Rattles and rosettes

Week before last, when it was finally warm enough to walk the Northern Trail and enjoy it, I was just passing the Amur leopard exhibit when a school group came running and squealing “Cheetah! CHEE-TAH!” I just had to turn back and gently clear things up (“That’s actually a leopard, and his name is Chobby!”) One thing you learn as a zoo volunteer who’s not a biologist, though, is to anticipate the likely follow-up question to any statement and make sure you can answer it, and I left the exhibit thinking, “Good thing none of them asked me how to tell the difference. Better look that up.”

leopard mom and kitten This is our leopard Polina and one of her cubs (now full-grown and living at another zoo in hopes of making still MORE cubs, since their species is nearly extinct in the wild). As I learned from The Wildcat Sanctuary  (whose website features types of wild cats I’d never even heard of) and Tiger Tribe, cheetahs have a different shape, befitting their status as the world’s fastest land mammal. About 30 pounds lighter than leopards on average, cheetahs are greyhound-shaped, with long legs, deep chests, narrow flanks, small heads and more doglike snouts compared with the classic “cat shape” of the leopard. And the cheetah’s spots are basically just polka-dots, while leopards have rosettes, or elaborate blotches that may or may not have spots at their center.

banana leafThe zoo is mainly about animals, yes, but March and early April brought reminders that it’s also about plants. We’ve spent recent weeks talking about them at the Tropics trailhead, the site of January’s bird talks and February’s frog talks. We had a variety of options and artifacts, but my two favorites were bananas and coconuts. (Other volunteers focused on orchids or bamboo. All four can be found along the Tropics trail.) Someone made this lovely fabric banana leaf, which isn’t even as large as some of the real ones can get — up to 9 feet long and 2 feet wide. I have learned to stop saying “banana tree” — bananas grow on plants, which despite the huge leaves do not have woody trunks. Tropics dwellers cooking over open fires may wrap their food in banana leaves, making them “nature’s aluminum foil.”

shark rattleMy second-favorite plant artifact: the shark rattle. It’s made of coconut shells, and Pacific Islander fishermen use it to attract sharks: Dangle one over the side of a boat, shake it, and wait for the vibrations to mimic a school of fish (at least in the shark’s mind). Kids like to take it and shake it themselves. Then I tell them to look for the coconut palm across from the top of the tropical reef. If I can use an artifact to make a guest see a familiar object in a new way, or notice a feature of the zoo they’d otherwise pass without a glance, then I’ve achieved one of my main goals as a volunteer.



Letting off steam

This springtime has had its full share of rainy Thursdays. A few weeks ago, the zoo had a precautionary evacuation during a severe thunderstorm warning– which meant everyone came inside, not the reverse. On my latest zoo day, just over two weeks ago, I emerged from my car beneath a sheltering umbrella and gasped at the sheer number of school buses in the parking lot. The very thought of 3,000 schoolkids packed within zoo walls gave me pause. Knowing that only 1,600 people can squeeze into our twice-daily dolphin trainings (stadium capacity = 800) made me pause longer, since volunteers are responsible for crowd control and gate-closing up there. But as the rain slackened, intensified and then let up again throughout the day, quite a few brave souls ventured outside, relieving pressure on the inside.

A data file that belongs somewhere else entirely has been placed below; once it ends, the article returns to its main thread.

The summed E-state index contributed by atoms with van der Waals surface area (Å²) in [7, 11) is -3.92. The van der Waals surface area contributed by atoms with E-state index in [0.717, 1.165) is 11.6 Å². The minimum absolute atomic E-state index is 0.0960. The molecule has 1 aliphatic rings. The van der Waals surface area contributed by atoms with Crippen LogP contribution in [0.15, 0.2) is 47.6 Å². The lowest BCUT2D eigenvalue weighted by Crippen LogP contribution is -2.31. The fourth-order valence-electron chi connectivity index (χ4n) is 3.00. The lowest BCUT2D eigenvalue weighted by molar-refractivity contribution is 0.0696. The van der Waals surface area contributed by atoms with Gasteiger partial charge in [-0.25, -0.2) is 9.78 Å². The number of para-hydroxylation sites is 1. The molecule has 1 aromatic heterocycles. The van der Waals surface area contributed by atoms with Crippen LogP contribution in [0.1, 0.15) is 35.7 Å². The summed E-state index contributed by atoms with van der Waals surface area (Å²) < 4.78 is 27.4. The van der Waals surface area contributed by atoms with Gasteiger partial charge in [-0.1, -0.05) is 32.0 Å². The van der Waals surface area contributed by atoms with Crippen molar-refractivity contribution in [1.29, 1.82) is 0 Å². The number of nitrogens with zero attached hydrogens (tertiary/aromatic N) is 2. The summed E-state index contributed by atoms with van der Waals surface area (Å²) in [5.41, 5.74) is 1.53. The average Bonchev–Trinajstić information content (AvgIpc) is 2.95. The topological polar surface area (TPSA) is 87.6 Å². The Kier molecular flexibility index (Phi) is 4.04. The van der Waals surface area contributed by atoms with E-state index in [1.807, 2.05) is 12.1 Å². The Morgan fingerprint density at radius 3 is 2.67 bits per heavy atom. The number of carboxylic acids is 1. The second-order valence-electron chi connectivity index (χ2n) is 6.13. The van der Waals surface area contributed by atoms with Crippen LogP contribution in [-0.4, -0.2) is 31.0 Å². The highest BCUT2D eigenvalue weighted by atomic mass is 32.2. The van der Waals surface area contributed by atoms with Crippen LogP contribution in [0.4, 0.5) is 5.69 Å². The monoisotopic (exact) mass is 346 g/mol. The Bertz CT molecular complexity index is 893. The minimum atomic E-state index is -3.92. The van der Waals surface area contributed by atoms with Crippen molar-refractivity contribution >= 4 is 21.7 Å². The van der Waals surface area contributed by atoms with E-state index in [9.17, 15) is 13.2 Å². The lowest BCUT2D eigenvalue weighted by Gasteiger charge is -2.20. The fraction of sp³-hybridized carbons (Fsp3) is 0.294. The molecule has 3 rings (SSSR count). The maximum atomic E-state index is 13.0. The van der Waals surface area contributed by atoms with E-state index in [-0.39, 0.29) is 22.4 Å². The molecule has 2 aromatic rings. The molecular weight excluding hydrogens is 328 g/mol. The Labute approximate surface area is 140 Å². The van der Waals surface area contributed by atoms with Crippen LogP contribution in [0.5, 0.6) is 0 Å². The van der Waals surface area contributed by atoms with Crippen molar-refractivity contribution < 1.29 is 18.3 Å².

After surviving the jam-packed noon dolphin show, and then decompressing over lunch, I went out to Grizzly Coast, where the cavelike bear and otter exhibits have overhead protection. The rain had lightened to a pleasing downward mist. The steam vents were steaming like crazy, and a woman stopped me by this one, midway between bear and otter, to ask why the bears liked them so much. I hadn’t yet reached the place where Haines the grizzly stood with his nose pointed into another billowing steam vent, but I explained that they’re just a geologic feature of Russia’s Far East, where the giant grizzlies happen to live. I also theorized that because the heavy rains had made the steam so much more dramatic, the bears were simply intrigued by this change in their environment.

Here’s a steam vent — the same one, I’m pretty sure — on a more placid day last summer. They’re a common sight on Russia’s Kamchatka Peninsula, which our zoo lit describes as “Yellowstone National Park times 100.” Steam vents, or fumaroles, form where there’s a lot of damp, unsettled heat in the Earth’s crust. (The Minnesota Zoo, of course, created its own.) When covered by a thick layer of mud, the steam vent appears as a mud pot. Along with the steam vents, mud pots, geysers and (much smaller) grizzlies that Yellowstone also has, Kamchatka is studded with volcanoes, 29 of them still active. Zoo lit tells me the grizzlies don’t fear volcanic eruptions — like other animals, they can sense a disturbance coming in time to get out of its way — and sometimes bathe in the area’s sulfurous hot springs.

By the time I made it to the bears, to investigate Haines’ fascination with his steam vent, the rain was picking up again. I turned back to the main building, still packed with kids, and re-entered the fray just in time to avoid getting totally soaked.